Any human activity generates waste, which has no useful application. Radioactive waste, for some reason or the other has been a controversial and emotional topic with public. In view of this, radioactive wastes generated from peaceful applications have been subjected to very stringent regulatory control as compared to other type of waste. Waste management means the whole sequence of operations starting with the generation of waste, segregation of waste, and ending with safe disposal. When properly managed, the radioactive waste is expected to deliver negligibly small radiation doses to people, present and future.
Waste that contains such a low concentration of activity that it does not need to be treated differently from ordinary non-radioactive waste is termed as Exempt waste. Mining and processing of uranium and thorium containing ores/minerals minerals generate large amounts of waste containing fairly low concentrations of naturally occurring radionuclides. This type of waste is called NORM (naturally occurring radioactive material) waste and a good example of NORM waste is tailings from the mines and milling operations. The NORM waste is normally disposed in earthen pond covered with a few meters of earth (Tailings Pond).
Operations involving handling of open or sealed radioactive materials / sources generate various categories of radioactive wastes. Broadly, the waste is categorized as solid, liquid and gaseous waste. Further categorization is based on activity concentration (for liquid waste and gaseous wastes) and based on dose rate on the surface of the waste packet in case of solid waste.
Waste containing alpha activity and high activity content are managed separately and safely. The radiation characteristics, like activity level, half-life, radiation emission types and energy of the emissions, play an important role in the management of the waste. Accordingly, they are classified as exempt waste, very low-level, low-level, intermediate level and high-level waste. Waste containing natural radionuclides are classified as NORM waste.
Disposal of radioactive waste
Philosophy of radioactive waste management
The basic philosophy of radioactive waste management embodies three basic principles:
- Delay and Decay - followed generally for waste containing short-lived radionuclides
- Dilute and Disperse – followed in case of low active liquid effluents, and
- Concentrate and Contain in solid matrix – followed in cases of intermediate and high- level wastes.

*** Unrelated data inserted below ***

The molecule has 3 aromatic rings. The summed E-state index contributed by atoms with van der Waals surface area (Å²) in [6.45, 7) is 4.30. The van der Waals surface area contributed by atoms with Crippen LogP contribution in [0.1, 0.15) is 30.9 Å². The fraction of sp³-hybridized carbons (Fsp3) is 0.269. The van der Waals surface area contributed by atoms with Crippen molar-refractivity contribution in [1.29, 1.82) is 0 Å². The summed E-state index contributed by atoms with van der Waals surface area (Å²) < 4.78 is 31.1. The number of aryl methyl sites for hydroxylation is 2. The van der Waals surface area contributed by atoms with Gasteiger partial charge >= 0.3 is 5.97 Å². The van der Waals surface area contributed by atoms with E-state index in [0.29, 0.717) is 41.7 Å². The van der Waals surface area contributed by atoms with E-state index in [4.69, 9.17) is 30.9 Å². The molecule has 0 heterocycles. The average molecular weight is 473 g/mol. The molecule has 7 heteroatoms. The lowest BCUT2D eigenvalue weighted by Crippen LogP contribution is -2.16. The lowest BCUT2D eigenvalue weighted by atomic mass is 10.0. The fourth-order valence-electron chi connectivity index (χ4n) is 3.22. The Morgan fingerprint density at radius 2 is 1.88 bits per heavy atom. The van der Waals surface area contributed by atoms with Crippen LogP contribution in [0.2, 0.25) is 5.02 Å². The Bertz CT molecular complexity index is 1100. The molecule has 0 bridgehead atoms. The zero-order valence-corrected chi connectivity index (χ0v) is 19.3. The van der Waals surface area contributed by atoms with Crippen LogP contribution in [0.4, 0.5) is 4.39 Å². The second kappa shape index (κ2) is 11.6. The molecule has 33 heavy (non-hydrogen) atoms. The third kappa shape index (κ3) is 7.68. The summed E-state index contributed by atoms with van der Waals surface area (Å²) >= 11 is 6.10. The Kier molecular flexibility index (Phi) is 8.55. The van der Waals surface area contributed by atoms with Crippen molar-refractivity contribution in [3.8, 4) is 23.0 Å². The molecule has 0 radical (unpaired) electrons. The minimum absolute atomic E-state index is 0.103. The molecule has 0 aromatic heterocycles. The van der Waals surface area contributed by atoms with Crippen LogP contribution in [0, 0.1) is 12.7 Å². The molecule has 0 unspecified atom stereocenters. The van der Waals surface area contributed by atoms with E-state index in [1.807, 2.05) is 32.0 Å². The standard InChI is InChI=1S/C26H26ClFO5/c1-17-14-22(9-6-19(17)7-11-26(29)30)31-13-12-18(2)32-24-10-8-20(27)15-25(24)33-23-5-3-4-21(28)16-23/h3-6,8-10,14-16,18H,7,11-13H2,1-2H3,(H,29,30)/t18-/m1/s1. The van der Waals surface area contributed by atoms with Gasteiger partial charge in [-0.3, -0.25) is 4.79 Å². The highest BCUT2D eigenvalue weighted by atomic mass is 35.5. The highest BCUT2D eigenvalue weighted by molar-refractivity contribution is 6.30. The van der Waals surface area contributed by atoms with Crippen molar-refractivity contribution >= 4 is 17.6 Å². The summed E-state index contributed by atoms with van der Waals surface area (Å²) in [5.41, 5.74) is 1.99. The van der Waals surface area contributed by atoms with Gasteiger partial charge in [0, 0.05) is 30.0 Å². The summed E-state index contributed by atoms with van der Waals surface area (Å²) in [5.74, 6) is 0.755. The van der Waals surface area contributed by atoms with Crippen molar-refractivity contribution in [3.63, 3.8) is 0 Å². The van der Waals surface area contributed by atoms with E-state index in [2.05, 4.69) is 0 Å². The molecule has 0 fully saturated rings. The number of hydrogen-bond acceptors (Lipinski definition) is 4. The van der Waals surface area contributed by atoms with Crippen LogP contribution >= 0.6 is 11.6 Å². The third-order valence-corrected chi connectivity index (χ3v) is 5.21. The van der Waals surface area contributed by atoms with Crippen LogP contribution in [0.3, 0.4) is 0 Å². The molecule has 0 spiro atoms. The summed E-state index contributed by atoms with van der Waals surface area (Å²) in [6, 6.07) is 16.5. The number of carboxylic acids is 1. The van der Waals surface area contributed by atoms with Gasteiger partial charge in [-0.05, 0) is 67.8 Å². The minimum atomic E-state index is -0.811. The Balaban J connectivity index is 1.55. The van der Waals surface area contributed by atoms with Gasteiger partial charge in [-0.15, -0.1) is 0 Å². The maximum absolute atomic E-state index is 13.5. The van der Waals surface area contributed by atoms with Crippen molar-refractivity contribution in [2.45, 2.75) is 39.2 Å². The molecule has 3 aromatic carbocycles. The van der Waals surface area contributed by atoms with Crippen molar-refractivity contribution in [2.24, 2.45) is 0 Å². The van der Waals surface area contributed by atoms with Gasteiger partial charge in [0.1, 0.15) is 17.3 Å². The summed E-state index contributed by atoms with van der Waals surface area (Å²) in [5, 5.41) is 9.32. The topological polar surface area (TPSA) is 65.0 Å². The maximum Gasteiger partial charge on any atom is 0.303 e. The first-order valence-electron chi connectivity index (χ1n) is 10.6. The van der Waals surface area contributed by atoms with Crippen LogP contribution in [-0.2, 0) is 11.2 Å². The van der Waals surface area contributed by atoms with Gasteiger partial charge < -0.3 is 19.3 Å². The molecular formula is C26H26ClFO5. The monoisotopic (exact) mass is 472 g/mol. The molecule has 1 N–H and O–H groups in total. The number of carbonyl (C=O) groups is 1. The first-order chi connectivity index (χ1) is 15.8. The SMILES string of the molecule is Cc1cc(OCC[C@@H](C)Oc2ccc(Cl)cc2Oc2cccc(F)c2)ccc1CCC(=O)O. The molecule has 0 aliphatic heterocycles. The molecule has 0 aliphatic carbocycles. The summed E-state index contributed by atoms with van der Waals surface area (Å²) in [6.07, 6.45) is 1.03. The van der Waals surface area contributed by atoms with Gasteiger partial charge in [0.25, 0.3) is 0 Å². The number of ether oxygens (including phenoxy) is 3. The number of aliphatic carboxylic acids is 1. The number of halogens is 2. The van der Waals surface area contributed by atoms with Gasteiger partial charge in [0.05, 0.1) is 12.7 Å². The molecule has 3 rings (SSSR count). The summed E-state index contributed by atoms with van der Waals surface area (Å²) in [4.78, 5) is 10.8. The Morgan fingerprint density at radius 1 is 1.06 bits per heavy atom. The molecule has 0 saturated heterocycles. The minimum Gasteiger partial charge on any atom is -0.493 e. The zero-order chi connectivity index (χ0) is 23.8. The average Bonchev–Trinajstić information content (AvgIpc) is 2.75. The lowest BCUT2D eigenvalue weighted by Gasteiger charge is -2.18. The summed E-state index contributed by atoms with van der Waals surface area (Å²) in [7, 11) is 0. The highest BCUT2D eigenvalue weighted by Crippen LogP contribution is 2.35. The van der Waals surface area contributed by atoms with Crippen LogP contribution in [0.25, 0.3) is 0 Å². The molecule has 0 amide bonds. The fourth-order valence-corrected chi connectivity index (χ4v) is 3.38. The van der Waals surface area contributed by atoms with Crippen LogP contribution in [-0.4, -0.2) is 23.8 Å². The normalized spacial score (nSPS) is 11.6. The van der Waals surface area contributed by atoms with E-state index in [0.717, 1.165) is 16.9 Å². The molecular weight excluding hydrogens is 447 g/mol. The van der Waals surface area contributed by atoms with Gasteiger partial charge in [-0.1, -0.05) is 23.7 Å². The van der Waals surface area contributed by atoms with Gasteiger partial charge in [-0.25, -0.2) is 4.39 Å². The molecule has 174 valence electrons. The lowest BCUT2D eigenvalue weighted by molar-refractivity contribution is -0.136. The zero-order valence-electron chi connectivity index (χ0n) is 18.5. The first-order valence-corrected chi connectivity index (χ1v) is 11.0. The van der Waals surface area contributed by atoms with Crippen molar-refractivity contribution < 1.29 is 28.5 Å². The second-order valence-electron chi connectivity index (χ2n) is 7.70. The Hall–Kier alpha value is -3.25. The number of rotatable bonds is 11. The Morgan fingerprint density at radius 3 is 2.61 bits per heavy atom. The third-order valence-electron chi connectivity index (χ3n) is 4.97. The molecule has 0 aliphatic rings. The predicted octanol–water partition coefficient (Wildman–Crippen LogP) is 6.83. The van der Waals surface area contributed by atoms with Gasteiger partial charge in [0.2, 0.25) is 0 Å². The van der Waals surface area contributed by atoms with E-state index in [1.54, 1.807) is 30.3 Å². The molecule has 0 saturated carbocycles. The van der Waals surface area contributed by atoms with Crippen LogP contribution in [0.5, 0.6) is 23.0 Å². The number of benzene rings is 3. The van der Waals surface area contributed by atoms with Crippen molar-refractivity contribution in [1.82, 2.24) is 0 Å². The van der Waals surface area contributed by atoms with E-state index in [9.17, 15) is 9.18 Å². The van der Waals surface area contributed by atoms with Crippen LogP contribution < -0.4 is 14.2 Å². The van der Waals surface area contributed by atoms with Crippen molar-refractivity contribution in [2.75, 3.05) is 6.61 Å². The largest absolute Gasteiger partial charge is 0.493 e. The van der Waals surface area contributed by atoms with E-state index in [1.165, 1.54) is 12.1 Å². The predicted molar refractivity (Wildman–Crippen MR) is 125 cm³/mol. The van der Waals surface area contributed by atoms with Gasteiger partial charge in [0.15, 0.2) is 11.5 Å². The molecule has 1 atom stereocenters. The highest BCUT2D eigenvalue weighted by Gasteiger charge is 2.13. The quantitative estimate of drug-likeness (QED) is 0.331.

Facilities handling only sealed sources are not expected to generate any liquid or gaseous wastes. However, the facilities such as nuclear medicine laboratories or research institutions handling unsealed small sources (e.g. radioactive solutions) generate or likely to generate low level radioactive wastes. Generally, such wastes are of short half-life (in days), and in very amounts (micro Curie level). The examples are I-131, I-125, Tc-99m, etc. The wastes may be stored for about 10 half-lives and may be disposed off as ordinary waste as per the applicable regulations.
The available mode of disposal of liquid effluent containing radioactivity at near background or close to zero values is to a water source like sea or municipal sewer. The low-level liquid wastes are disposed off into municipal sanitary sewerage system, probably through a delay tank to reduce activity level of short-lived radionuclides. Solid waste from the hospitals, go for ground burial within the controlled areas or transported to government waste management facilities. Management of cadavers (burning / burial) containing radioactivity from nuclear medicine procedures should be strictly as per the national regulatory requirements.
For nuclear fuel cycle facilities, there are several options available for the disposal of radioactive solid waste. Based on the envisaged disposal method, the solid wastes are segregated into different categories based on the activity type, content and half- life of the radionuclide.
In general, the actual limits on concentration and total activity disposable from a facility depend of the type of radionuclide, physicochemical/biological parameters of the waste, treatment options available, the site characteristics, and exposure limits to the members of the public. Large amount of NORM waste is generated in industrial operations, involving natural radioactive materials, such as burning of coal, uranium mining, exploration of oil, etc.
Disposal of high-level waste in more involved and often may depend on the government policy. The technology to immobilize (i.e., convert into glass form and made insoluble in water) this waste is available, proved, and the plants are operating worldwide. India is one of the very few countries who have mastered this technique. International cooperation and consensus on the approaches on disposal strategies for high level waste are pursued very seriously by the International, non-governmental agencies such as International Atomic Energy Agency (IAEA).